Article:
Did Other People Inspire Stephenie Meyer to Write "Twilight"?

by Joel Le Blanc
Stephanie Meyer is the best-selling author of the four-book saga

Stephanie Meyer is the best-selling author of the four-book saga "Twilight."

Kevin Winter/Getty Images Entertainment/Getty Images

If you enjoyed reading the vampire romance novel "Twilight," you probably wondered where the author Stephanie Meyer got her inspiration from. Her first book and a global phenomena, "Twilight" made the "The New York Times" Bestseller's list and was a "Publisher's Weekly" Book of the Year and an Amazon "Best Book of the Decade ... So Far." While the author continues to reject claims that her ideas came from other authors, Stephanie Meyers talks of certain people and books that influenced her greatly.

The Dream

According to the official website of Stephanie Meyer, the initial inspiration for the novel "Twilight" came from a vivid dream. On June 2, 2003, Meyer dreamed of two people, a young girl and a handsome vampire with sparkling skin, talking together in a meadow about their relationship. This experience sparked a burst of creativity in Meyer's life, and she finished the body of her first novel after three months of intense writing. Meyer states that a transcript of the dream itself later became chapter 13 in of "Twilight."

Literary Influences

Meyer was inspired by a range of different novels and authors before writing "Twilight." According to Marc Shapiro, author of "Stephanie Meyer: The Unauthorized Biography," Meyer loved reading books from an early age and majored in English at university. Meyer's favorite novels included romantic classics such as "Pride and Prejudice," "Gone With the Wind" and "The Princess Bride." During an interview with "Entertainment Weekly," Meyer lists "Anne of Green Gables" and "Jane Eyre" as books that inspired her writing of "Twilight."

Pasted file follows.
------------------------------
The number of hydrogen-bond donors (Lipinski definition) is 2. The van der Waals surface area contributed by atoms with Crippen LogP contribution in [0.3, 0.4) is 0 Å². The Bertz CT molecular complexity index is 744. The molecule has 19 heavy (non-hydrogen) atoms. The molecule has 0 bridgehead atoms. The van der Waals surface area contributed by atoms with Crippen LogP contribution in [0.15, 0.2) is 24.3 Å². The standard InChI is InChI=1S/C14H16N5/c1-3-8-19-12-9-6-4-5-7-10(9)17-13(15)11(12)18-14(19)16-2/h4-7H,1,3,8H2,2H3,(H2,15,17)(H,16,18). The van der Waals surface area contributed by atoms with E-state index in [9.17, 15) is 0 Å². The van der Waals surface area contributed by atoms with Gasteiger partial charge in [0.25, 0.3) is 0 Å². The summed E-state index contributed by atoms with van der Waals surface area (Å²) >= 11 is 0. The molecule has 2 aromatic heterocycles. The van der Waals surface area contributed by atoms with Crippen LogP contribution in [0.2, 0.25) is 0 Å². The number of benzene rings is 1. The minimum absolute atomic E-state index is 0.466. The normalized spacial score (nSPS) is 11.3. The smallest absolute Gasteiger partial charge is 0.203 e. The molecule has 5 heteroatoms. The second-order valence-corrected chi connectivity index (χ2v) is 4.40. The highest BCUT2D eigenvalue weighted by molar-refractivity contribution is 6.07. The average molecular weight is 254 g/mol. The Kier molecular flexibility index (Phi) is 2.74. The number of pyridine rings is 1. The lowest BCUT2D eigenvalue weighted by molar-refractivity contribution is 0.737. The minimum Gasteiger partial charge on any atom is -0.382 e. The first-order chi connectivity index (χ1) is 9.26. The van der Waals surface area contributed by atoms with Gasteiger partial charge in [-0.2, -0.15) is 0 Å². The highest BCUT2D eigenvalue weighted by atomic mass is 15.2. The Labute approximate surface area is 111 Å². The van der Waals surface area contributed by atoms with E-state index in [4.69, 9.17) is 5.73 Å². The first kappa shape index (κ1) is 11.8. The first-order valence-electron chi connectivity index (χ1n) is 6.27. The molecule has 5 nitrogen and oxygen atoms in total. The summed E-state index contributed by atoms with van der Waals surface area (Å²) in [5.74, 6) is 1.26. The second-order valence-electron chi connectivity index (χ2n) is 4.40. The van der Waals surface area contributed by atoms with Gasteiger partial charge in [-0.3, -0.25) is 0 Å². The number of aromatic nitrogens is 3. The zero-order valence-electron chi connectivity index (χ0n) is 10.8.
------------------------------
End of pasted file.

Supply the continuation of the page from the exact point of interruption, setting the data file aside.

Various people have stepped forward in recent years and claimed "Twilight" was the result of plagiarism from other original works. Heidi Stanton, a fellow student of Meyer's at Brigham Young University in Utah, accused the author of stealing the idea for "Twilight" from a short story Stanton wrote while the two were roommates. On her blog, Meyer retorted she had never been roommates with anyone by the name of Heidi and dismissed the story as an Internet rumor given credence by the media.


One lawsuit was filed against Meyer in 2009 by a young author named Jordon Scott, who claimed Meyer had taken many ideas from Scott's novel "The Nocturne" for use in both "Twilight" and "Breaking Dawn." The case against Meyer was dismissed in court as a stunt "for the purposes of publicizing the plaintiff's personal publishing aspirations."

About the Author

Joel Le Blanc is a professional writer for various websites. Le Blanc is currently a student at the University of Canterbury, where he studies English literature, folklore and creative writing. He holds a Diploma in Herbal Medicine and has studied massage, nutrition, bach flowers and reiki.

Photo Credits

  • Kevin Winter/Getty Images Entertainment/Getty Images